The participating residents felt blessed to give back to those in need. Some of their comments were, “Believe in yourself. Don’t give up. If you believe, He will come into your heart.” Without a doubt, dreams were fulfilled, and servant hearts were made full through this effort to help someone in need.

About Christian City and Pruitt Health

Pruitt Health operates the 150-bed Assisted Living Center and 200-bed Skilled Nursing & Rehabilitation Center, located at Christian City in south metro Atlanta. The 500-acre campus also includes over 200 patio homes, more than 300 subsidized apartments, and many volunteer opportunities for active seniors. Pruitt Health’s on-site pharmacy, home health care, and hospice services complete the full continuum of care for seniors at Christian City.

Christian City Children’s Village continues to provide family-structured homes for children ages 5-17 who have been abused or abandoned. Since the first cottage opened on Valentine’s Day 1965, hundreds of children have lived and thrived at Christian City.

For more information about Christian City, visit christiancity.org. To learn more about Pruitt Health, visit pruitthealth.com.

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Renovations Revealed at Christian City Open House

(Union City, Ga – March 22, 2017) More than 300 people attended an open house on March 16th to celebrate renovations to the main floor of Christian City’s Skilled Nursing & Rehabilitation Center and Assisted Living Center. 

More than 300 people attended an open house on March 16th to celebrate renovations to the main floor of Christian City’s Skilled Nursing & Rehabilitation Center and Assisted Living Center. The crowd gathered in the newly renovated auditorium for a short program.

 
The 500-acre campus located on the south side of metro Atlanta in Union City is home to more than 1,000 seniors. Event attendees enjoyed hors d’oeuvres and guided tours of the renovated main floor of the facilities.
Popular features of the new space include several new dining options, renovated and refurnished lobby areas, therapy rooms, offices, a library, chapel and 232-seat auditorium. Several smart TVs installed around the main floor broadcast activities, events and transportation schedules, dining menus, and other helpful information of interest to residents, patients, their families and guests.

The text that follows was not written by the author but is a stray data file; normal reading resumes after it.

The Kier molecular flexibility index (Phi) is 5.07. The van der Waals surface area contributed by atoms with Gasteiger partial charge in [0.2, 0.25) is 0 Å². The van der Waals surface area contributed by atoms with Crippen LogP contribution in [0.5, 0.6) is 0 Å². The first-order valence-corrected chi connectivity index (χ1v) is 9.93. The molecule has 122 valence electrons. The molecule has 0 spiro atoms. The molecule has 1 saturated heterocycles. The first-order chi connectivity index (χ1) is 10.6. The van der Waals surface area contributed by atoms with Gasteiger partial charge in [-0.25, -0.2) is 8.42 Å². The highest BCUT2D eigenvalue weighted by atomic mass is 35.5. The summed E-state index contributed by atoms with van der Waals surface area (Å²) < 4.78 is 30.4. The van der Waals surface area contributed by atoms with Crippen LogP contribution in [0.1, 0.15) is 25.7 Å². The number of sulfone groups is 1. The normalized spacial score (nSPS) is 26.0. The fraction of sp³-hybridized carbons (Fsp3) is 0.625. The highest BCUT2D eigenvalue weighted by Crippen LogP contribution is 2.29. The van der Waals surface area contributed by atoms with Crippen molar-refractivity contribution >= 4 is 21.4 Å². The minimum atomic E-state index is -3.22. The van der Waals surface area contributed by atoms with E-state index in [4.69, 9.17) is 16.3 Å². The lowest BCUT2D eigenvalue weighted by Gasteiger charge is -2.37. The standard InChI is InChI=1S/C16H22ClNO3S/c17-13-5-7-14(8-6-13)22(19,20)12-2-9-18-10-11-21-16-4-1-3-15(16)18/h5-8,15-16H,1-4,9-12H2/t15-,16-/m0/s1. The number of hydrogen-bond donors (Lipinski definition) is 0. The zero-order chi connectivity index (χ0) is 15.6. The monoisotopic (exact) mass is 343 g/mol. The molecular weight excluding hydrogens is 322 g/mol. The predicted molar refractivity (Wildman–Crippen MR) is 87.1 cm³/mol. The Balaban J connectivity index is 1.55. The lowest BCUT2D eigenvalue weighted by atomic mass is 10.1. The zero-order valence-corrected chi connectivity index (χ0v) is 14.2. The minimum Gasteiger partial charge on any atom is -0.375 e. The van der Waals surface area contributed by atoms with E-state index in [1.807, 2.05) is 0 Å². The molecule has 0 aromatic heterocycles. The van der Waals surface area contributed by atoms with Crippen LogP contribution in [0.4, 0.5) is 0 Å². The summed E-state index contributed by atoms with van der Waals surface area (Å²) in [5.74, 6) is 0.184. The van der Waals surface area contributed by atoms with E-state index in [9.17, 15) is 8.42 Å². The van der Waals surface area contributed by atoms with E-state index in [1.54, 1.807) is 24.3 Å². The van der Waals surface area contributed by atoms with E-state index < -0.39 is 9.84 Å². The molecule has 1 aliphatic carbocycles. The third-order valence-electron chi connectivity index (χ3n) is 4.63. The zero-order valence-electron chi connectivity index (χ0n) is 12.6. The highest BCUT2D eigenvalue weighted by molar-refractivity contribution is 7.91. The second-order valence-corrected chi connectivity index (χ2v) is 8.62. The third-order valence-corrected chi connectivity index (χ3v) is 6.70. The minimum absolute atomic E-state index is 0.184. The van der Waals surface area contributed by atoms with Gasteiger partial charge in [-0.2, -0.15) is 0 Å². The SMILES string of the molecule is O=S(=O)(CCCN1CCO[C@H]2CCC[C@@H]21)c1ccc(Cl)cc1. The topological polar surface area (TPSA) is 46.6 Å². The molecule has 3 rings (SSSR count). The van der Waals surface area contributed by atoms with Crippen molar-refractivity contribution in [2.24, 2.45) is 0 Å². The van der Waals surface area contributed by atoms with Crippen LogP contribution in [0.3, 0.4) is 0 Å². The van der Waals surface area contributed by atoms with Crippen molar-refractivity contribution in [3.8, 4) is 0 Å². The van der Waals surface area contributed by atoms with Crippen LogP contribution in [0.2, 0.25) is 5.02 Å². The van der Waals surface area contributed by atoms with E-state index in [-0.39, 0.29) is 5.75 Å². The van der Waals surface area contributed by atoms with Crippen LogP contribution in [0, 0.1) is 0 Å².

Renovations included the addition of a ‘50s-style diner on the main floor.

A ‘50s-style diner, casual dining room, and separate formal dining room are now available on the main floor,” said Steve Sheets, Administrator of Christian City Skilled Nursing & Rehabilitation Center. “Our chef works with our dietician to offer a healthy menu with a variety of food choices for our Assisted Living residents, Skilled Nursing & Rehab patients and their families,” Sheets said. Table-side service will begin soon.

 

Dining options for residents and their families include the formal dining room, pictured above.

In addition to these three dining options on the main floor and meal service on each residential floor, residents and patients now have a full-service kitchen/dining room space that may be reserved by families to celebrate a special occasion with their family member in residence at Christian City. “We listened to the families of our residents and found that they desired a space to enjoy a home-cooked meal with their loved one without leaving Christian City,” said Hudie Langston, Administrator of Christian City Assisted Living Center. The special occasion space includesa full-service kitchen featuring stainless steel appliances, granite countertops, built-in cabinets, a food service island, and a dining table with seating for eight. 
 

Families of Assisted Living residents and Skilled Nursing & Rehabilitation patients now have a full-service kitchen/dining room space that may be reserved to celebrate a special occasion with their family member in residence at Christian City.

The outdoor courtyard, which is also furnished with plenty of tables and comfortable seating, is accessible from the special occasion kitchen/dining space and from the newly renovated auditorium. Programs ranging from live music and line dancing to educational and entertaining speakers take place in the auditorium. “Our residents enjoy a variety of activities and events, both on-campus and off-campus, that add to the vibrancy of senior life here,” said Len Romano, President and CEO of Christian City.